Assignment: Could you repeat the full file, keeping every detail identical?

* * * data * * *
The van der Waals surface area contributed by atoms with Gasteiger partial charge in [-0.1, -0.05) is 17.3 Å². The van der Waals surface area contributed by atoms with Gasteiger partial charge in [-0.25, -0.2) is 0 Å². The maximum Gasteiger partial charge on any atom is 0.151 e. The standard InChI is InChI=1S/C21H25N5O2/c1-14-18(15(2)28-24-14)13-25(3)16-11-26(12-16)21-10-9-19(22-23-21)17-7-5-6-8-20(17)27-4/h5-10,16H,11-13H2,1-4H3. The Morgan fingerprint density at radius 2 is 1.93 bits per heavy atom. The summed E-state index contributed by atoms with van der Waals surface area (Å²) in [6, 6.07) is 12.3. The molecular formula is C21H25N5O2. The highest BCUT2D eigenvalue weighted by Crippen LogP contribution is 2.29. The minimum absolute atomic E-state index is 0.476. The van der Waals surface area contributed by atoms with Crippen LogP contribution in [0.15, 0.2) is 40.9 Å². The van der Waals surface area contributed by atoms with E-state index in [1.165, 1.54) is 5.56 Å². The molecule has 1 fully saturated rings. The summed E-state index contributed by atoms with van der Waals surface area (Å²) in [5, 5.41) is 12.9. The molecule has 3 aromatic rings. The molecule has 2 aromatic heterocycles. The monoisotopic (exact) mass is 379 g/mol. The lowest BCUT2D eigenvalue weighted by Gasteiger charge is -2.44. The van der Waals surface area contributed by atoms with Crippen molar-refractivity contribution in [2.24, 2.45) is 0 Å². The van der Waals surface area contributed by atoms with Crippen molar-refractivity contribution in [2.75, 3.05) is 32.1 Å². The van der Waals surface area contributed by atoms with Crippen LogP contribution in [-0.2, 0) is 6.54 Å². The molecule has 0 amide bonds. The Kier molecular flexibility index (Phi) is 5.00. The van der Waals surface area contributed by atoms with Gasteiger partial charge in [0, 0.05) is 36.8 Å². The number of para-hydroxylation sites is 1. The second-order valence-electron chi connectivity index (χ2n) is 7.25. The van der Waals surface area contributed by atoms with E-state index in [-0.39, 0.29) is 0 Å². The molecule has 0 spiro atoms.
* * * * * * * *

The van der Waals surface area contributed by atoms with Gasteiger partial charge in [-0.1, -0.05) is 17.3 Å². The van der Waals surface area contributed by atoms with Gasteiger partial charge in [-0.25, -0.2) is 0 Å². The maximum Gasteiger partial charge on any atom is 0.151 e. The standard InChI is InChI=1S/C21H25N5O2/c1-14-18(15(2)28-24-14)13-25(3)16-11-26(12-16)21-10-9-19(22-23-21)17-7-5-6-8-20(17)27-4/h5-10,16H,11-13H2,1-4H3. The Morgan fingerprint density at radius 2 is 1.93 bits per heavy atom. The summed E-state index contributed by atoms with van der Waals surface area (Å²) in [6, 6.07) is 12.3. The molecular formula is C21H25N5O2. The highest BCUT2D eigenvalue weighted by Crippen LogP contribution is 2.29. The minimum absolute atomic E-state index is 0.476. The van der Waals surface area contributed by atoms with Crippen LogP contribution in [0.15, 0.2) is 40.9 Å². The van der Waals surface area contributed by atoms with E-state index in [1.165, 1.54) is 5.56 Å². The molecule has 1 fully saturated rings. The summed E-state index contributed by atoms with van der Waals surface area (Å²) in [5, 5.41) is 12.9. The molecule has 3 aromatic rings. The molecule has 2 aromatic heterocycles. The monoisotopic (exact) mass is 379 g/mol. The lowest BCUT2D eigenvalue weighted by Gasteiger charge is -2.44. The van der Waals surface area contributed by atoms with Crippen molar-refractivity contribution in [2.24, 2.45) is 0 Å². The van der Waals surface area contributed by atoms with Crippen molar-refractivity contribution in [2.75, 3.05) is 32.1 Å². The van der Waals surface area contributed by atoms with Crippen LogP contribution in [-0.2, 0) is 6.54 Å². The molecule has 0 amide bonds. The Kier molecular flexibility index (Phi) is 5.00. The van der Waals surface area contributed by atoms with Gasteiger partial charge in [0, 0.05) is 36.8 Å². The number of para-hydroxylation sites is 1. The second-order valence-electron chi connectivity index (χ2n) is 7.25. The van der Waals surface area contributed by atoms with E-state index in [-0.39, 0.29) is 0 Å². The molecule has 0 spiro atoms.